More color

The garden was blessed with more than an inch of rain near the far western edge of this week’s tropical storm. Thunderstorms in the week earlier were helpful, but cracks in exposed ground remained that were finally filled by the steady rainfall. Gardens much closer to coastal areas might have had too much of this good thing, but here this was just about perfect to make up for a hot and dry July.

I do not need reminding that dry summers are a good reason to plant a garden that will become shady, and of course the first trees to shade this garden were planted thirty one years ago. Now, parts of the side yard are very dry shade with exposed roots of native swamp maples and blackgum, though the garden has not noticeably suffered this summer besides a bit of sun scalding when tender growth of toad lilies (Tricyrtis) was exposed after pruning a neighboring, unruly yellow flowered baptisia.

While flowers provide the most obvious color, shade and personal preference demand variegated and brightly colored foliage. Several variegated rhododendron (‘Silver Edge’, above) are fitful bloomers, though they grow vigorously, and I am hardly disappointed by their sparse flowering.

‘Little Heath’ is a compact growing pieris (Pieris japonica ‘Little Heath’, above) with small leaves and compact stature that thrives in this garden, where less tolerant pieris varieties have failed in soils that are generally poorly drained. One in the shade of a wide spreading Red Horse chestnut grows with exceptional vigor, but flowers poorly after years when it bloomed dependably with more sunlight.

A seedling ‘Bonfire’ euphorbia (Euphorbia polychroma ‘Bonfire’) grows through branches of ‘Carol Mackie’ daphne (Daphne x burkwoodi ‘Carol Mackie’). ‘Bonfire’ is short lived in this garden, disappearing annually, but leaving behind seed for next year

The low growing Hardy plumbago (Ceratostigma plumbaginoides, above) flowers mid to late summer with little care.

‘Jim’s Pride’ (Daphne x transatlantic ‘Jim’s Pride’, above) is one of several daphnes that flower from March until November. Daphnes are a finicky bunch, but worth the chance if a well drained spot with part sun is available.

‘Picturata’ Japanese aucuba brightens a shady spot, though branches often mutate to the more common ‘Gold Dust’ (below with ‘Francee’ hosta).

The berries of Sacred lilies (Rohdea japonica) will soon turn red, though they are barely noticed at the base of thick clumps. Rohdea is reputed as a slow clumper, but one thick clump has been divided into a dozen, with hardly a noticeable loss to the original clump.

Variegated hostas such as the common (but excellent) ‘Frances Williams’ are bright spots in the shaded garden. These grow well even in dry shade.

The shrub-like perennial ‘Sun King’ aralia requires a substantial space (3-4 feet square). It’s Sputnik satellite shaped blooms are not showy, but add to the summer long show of brightly colored foliage.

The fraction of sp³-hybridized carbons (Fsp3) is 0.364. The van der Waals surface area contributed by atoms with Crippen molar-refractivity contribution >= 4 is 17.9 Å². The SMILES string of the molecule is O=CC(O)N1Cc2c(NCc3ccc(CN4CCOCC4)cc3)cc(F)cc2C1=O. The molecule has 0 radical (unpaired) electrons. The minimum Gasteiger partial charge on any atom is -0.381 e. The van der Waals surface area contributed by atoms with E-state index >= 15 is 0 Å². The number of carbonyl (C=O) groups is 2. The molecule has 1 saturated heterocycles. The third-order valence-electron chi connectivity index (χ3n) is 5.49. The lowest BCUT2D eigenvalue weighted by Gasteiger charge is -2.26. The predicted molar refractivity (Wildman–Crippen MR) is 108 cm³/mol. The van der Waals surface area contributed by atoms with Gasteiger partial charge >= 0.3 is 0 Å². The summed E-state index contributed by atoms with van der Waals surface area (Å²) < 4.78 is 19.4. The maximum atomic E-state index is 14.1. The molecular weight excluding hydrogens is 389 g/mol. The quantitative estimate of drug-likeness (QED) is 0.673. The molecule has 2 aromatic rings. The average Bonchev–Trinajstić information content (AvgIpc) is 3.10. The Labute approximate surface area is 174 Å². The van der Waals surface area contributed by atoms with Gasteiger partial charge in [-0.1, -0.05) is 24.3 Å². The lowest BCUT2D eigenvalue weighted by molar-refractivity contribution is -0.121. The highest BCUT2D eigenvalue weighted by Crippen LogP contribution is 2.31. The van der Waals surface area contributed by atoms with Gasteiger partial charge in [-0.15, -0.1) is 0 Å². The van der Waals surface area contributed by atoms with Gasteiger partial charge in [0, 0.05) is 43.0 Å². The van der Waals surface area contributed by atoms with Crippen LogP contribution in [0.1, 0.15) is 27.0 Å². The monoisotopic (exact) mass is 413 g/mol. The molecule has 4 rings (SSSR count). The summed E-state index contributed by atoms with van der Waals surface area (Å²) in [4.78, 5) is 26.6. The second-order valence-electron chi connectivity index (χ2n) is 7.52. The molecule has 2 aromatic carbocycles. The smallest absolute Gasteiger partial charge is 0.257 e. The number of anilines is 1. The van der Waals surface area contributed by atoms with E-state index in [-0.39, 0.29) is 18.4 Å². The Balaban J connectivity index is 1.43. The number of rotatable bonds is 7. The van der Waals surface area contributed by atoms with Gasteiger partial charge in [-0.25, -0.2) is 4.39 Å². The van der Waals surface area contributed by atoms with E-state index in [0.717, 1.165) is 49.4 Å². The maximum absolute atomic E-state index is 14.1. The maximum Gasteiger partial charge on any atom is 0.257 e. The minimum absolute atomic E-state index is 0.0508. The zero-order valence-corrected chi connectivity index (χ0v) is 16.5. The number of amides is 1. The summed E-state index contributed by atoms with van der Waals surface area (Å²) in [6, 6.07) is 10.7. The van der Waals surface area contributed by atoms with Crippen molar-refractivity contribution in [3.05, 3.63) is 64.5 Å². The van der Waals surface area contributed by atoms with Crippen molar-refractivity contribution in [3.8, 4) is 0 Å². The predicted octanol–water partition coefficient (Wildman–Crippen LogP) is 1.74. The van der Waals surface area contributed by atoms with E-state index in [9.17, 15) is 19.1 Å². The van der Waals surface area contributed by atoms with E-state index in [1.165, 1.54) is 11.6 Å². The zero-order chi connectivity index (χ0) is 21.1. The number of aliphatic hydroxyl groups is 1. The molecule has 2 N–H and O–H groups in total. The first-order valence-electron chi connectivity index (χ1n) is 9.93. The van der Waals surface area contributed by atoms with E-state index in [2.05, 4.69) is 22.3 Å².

The brightly colored leaves of ‘Canyon Creek’ abelia fade in the summer sun, but its blooms are delightful. While other cultivars feature superior foliage, most lack the large flowers of ‘Canyon Creek’.

2 Comments Add yours

  1. Dan says:

    Thanks for the post about more color. Reading your blog and seeing your plant ideas is so much fun.

    Have a tricky hydrangea question for you. I have a bed at the edge of a canopy of oaks and maples where oak leaf hydrangeas fo awesome but I cannot get endless summer or quickfires to bloom. Paniculatas maybe need more sun but I don’t get why the big leaf rebloomers would not do well where oakleafs thrive.

    Love euphorbia and saw you mentioned it was an annual in your garden. I have tried them in sun, part shade, and shade to no avail. Different ones depending on the label and nursery also suggest different exposures. Any ideas?

    1. Dave says:

      Panicled hydrangea require sun to flower to their fullest, though a Quickfire that gets an hour or two flowers acceptably here. Mopheads prefer part sun, but there is an undefined break point where flowering diminishes or stops. Excessive green growth from fertilizing can also inhibit flowering, as well as pruning that stimulates growth but not flowering. So, the answer is that it’s very difficult to tell why Endless Summer is not flowering. Sometimes it’s best just to move it.

      Bonfire is a hardy euphorbia. There are tropical and very cold hardy euphorbias, which I have many of with great success. I think Bonfire doesn’t like the heat, so it nearly defoliates by late summer.

Leave a Reply

Fill in your details below or click an icon to log in: Logo

You are commenting using your account. Log Out /  Change )

Twitter picture

You are commenting using your Twitter account. Log Out /  Change )

Facebook photo

You are commenting using your Facebook account. Log Out /  Change )

Connecting to %s